Healthcare risk waste and waste legislation in South Africa

ISSUES IN OCCUPATIONAL HEALTH                                                                                                                               PEER REVIEWED

 



KE Jansen1, DJ Kocks2, H Roberts3

 

130 Saint Beagle Mews, 639 Beagle Street, Garsfontein Extension 10, Pretoria, South Africa

2 Department of Occupational Medicine; School of Medicine; Faculty of Health Sciences, Sefako Makgatho Health Sciences 
 University, South Africa 

3 Department of Agriculture and Environmental Sciences; Central University of Technology, Free State, South Africa.

 

Correspondence: Prof. Daan Kocks, Department of Occupational Medicine, School of Medicine, Faculty of Health Sciences, Sefako Makgatho Health Sciences University, South Africa. e-mail: daniel.kocks@smu.ac.za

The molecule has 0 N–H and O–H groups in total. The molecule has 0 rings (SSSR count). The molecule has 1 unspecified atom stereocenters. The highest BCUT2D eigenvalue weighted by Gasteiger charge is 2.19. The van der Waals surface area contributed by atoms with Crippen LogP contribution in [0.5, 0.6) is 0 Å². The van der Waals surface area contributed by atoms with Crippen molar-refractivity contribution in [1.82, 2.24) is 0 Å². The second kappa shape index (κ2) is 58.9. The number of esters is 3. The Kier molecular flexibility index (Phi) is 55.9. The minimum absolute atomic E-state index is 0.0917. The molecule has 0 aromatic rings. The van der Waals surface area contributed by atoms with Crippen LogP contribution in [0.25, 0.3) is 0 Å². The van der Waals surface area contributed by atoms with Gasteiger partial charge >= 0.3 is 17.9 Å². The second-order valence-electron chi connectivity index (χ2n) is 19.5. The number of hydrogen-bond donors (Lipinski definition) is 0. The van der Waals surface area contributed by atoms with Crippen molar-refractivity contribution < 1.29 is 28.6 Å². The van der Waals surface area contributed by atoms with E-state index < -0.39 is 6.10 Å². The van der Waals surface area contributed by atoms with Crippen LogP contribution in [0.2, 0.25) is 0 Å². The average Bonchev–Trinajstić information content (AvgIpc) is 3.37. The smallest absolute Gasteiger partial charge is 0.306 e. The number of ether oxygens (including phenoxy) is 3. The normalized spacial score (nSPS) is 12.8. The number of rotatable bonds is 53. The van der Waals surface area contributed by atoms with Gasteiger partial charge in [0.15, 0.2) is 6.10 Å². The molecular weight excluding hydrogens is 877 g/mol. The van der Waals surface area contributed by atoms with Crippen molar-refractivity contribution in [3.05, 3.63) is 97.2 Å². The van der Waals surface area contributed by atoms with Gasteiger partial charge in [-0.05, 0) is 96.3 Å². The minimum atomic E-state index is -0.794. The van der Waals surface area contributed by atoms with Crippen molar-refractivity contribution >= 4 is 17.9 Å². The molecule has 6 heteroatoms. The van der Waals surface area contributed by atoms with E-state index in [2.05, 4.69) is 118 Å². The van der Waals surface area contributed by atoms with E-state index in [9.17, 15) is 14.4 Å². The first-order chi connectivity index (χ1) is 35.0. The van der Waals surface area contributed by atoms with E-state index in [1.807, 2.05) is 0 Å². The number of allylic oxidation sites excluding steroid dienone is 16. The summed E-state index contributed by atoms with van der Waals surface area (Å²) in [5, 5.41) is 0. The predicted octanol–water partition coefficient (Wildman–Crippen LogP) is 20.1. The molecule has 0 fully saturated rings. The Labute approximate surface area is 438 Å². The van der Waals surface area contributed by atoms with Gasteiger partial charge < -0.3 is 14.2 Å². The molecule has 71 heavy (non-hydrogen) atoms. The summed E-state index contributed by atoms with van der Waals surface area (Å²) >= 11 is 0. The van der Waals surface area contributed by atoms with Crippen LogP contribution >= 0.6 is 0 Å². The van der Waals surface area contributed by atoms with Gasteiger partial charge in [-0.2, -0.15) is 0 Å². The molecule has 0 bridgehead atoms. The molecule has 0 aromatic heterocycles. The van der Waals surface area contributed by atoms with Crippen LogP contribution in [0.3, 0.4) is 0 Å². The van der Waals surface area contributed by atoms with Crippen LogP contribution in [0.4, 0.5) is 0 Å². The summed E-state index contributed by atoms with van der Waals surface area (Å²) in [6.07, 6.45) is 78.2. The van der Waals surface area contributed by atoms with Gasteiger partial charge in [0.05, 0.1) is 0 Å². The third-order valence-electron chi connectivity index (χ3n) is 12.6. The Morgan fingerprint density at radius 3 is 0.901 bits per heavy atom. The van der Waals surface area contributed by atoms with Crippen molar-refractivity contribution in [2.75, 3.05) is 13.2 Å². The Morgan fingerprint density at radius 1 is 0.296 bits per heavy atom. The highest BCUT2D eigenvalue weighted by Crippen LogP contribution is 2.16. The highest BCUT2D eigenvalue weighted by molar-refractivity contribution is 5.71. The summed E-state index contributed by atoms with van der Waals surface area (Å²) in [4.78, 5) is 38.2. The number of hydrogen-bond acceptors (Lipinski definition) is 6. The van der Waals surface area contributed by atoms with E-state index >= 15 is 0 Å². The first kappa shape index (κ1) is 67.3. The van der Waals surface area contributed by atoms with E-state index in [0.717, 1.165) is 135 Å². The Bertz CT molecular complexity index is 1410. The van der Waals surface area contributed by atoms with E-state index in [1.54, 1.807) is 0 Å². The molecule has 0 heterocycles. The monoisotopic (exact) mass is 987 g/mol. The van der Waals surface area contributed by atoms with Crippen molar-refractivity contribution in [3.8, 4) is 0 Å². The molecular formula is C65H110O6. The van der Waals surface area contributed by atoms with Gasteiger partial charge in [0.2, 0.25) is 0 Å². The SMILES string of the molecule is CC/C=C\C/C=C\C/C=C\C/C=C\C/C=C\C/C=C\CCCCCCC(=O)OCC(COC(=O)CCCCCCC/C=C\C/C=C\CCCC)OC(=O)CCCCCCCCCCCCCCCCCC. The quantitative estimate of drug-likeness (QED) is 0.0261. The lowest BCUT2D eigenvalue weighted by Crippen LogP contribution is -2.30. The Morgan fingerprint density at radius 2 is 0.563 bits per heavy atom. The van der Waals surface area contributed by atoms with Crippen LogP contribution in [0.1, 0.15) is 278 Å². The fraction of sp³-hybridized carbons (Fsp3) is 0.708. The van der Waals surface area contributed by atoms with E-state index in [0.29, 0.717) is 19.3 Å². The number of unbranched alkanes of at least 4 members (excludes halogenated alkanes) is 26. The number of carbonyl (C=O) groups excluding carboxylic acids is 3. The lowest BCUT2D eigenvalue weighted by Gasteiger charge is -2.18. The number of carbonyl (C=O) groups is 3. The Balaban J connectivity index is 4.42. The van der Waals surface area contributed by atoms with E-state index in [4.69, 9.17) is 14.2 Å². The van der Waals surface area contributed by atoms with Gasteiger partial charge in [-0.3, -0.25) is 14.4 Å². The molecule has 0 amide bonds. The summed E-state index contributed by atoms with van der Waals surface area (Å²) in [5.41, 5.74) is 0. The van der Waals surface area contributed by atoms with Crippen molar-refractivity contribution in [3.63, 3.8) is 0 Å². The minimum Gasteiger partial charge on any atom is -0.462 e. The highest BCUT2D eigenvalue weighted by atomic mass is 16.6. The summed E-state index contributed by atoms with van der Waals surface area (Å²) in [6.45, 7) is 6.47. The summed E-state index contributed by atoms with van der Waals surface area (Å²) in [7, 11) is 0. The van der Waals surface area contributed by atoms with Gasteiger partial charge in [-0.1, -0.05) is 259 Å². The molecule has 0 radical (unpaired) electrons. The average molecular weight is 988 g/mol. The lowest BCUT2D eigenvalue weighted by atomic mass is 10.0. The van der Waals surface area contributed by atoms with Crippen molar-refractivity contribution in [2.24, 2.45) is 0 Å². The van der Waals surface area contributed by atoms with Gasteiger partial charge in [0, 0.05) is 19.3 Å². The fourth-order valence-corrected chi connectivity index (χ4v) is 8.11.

Prof. Kocks is the Chairperson of The South African Society of Occupational Medicine (SASOM).

 


ABSTRACT

Healthcare risk waste is highly regulated in several countries by well-developed legislative frameworks; however, there is a lack of development and adherence to directives and laws in developing countries such as South Africa. Although legislation is in place, it does not always address medical waste in detail to assist with issues such as segregation, categorisation, collection, transport, treatment and final disposal practices. Incineration is still the most common means of treatment, which has shifted the focus of the Department of Environmental Affairs, the department responsible for overseeing waste disposal, to air quality monitoring. The objective of this paper is to highlight issues related to HCRW management, and to suggest a way forward, rather than to provide an in-depth analysis of the problem.

 

Keywords: healthcare risk waste, medical waste, incineration, legislation